Gordon Smith’s office gets calls every day from people struggling to find help with substance use disorder.
As the state’s director of opioid response, he hears from mothers and fathers who have lost a family member to an overdose. And he hears from those who try to get help, but can’t find it.
“An individual was taken to the emergency department and after five hours was literally told we will get to you after we take care of the people who are sick,” Smith said Wednesday. “We need to do better.”
Smith’s comments came during a discussion among members of the Committee to Study Court-ordered Treatment for Substance Use Disorder, which will forward five recommendations to the full Legislature to consider when it reconvenes in January.
Chief among them is that the Legislature needs to provide more money — the committee didn’t specify an amount — to battle substance use disorder and improve access to treatment services.
The committee is meeting at a time when the state is seeing increasing numbers of overdose deaths, with a record-setting 631 last year.
The committee also emphasized the need to address alcohol use disorder, calling on all healthcare providers in the state to step up to help those who are struggling with addiction. Last year, 667 Mainers died due to alcohol-related causes, according to the committee’s draft report.
“If you consistently don’t fund adequate mental health and substance use disorder services what you will get is the boat we’re sitting in now,” Rep. Colleen Madigan (D-Waterville) said. “There’s a lot of alcohol deaths, there’s a lot of overdose deaths, there’s a lot of folks living down by the river that have co-occurring disorders.”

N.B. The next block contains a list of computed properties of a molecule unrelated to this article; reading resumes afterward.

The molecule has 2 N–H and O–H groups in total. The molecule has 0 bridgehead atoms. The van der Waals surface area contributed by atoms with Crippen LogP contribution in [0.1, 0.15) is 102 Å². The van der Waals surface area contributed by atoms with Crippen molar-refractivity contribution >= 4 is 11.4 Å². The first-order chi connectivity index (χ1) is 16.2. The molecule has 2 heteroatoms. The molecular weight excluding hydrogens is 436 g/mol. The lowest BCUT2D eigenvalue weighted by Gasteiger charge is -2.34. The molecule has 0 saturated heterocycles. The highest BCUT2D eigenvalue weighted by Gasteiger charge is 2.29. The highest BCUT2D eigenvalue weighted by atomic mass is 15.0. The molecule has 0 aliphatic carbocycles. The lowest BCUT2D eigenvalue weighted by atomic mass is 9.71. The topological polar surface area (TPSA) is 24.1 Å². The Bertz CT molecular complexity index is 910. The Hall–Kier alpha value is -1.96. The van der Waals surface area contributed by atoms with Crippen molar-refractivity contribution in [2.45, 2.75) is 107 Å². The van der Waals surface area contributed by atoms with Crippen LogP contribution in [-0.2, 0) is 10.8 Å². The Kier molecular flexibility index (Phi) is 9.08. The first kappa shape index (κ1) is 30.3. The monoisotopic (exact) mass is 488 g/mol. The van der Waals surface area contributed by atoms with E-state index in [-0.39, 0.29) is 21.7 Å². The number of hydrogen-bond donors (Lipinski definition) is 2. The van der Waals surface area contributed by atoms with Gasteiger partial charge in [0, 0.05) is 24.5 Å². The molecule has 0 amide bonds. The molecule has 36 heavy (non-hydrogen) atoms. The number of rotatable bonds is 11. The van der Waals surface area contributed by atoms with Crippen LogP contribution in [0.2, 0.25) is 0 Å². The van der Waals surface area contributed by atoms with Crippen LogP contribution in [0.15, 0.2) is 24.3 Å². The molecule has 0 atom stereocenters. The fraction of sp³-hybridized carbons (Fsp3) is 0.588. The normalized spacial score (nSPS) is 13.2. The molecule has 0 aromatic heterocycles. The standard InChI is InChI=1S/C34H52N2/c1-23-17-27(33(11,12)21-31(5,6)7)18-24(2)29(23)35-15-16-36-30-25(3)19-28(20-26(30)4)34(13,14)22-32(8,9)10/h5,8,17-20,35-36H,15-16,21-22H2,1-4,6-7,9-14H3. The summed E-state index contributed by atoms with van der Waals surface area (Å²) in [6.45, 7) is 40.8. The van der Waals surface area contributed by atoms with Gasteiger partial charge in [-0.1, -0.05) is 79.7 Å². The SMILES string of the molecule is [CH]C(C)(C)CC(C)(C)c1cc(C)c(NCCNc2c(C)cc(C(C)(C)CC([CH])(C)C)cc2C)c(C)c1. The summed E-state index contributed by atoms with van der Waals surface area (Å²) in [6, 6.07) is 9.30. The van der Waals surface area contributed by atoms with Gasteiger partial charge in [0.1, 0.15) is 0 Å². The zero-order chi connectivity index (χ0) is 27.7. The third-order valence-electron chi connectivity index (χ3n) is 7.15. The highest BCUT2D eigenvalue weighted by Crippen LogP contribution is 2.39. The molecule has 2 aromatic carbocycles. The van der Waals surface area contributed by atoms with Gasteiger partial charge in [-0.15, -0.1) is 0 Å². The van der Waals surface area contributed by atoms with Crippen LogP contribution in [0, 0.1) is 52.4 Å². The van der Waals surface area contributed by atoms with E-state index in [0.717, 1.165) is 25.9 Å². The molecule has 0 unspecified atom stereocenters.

Madigan said because people aren’t getting the services they need, they are getting sicker and need more intensive intervention once they finally get help.
“People shouldn’t spend their life in misery because of this and families shouldn’t be broken because of this,” she said.
One of the recommendations is to find ways to reduce the stigma associated with substance use disorder. It’s an issue at all healthcare facilities, including emergency rooms and primary care physician offices, said Malory Shaughnessy, executive director of the Alliance for Addiction and Mental Health Services of Maine.
“Part of the destigmatizing substance use disorder is acknowledging that it is everywhere in our communities,” she said. “Many times people go to their regular providers and the issue doesn’t come up because people don’t want to talk about it.”
Statistics show the COVID-19 pandemic contributed to an increase in alcohol-related deaths nationally and in Maine. One national study cited a 25% increase in alcohol-related deaths between 2019 and 2020. In Maine, deaths due to alcohol increased more than 27% in the same period.
When it comes to funding to address the opioid crisis, the state will have about $130 million over the next 18 years, thanks to settlements with one opioid manufacturer and three distributors, according to the committee report.
Smith described “the enormous effort that this is going to take to turn this around” and said the broader picture to address opioid addiction includes prevention, recovery and keeping people alive with harm reduction efforts.
“Now with the pandemic somewhat in a different mode, at least if not completely out of the woods, we’re now left with some of the residual effects of which this is a part,” he said.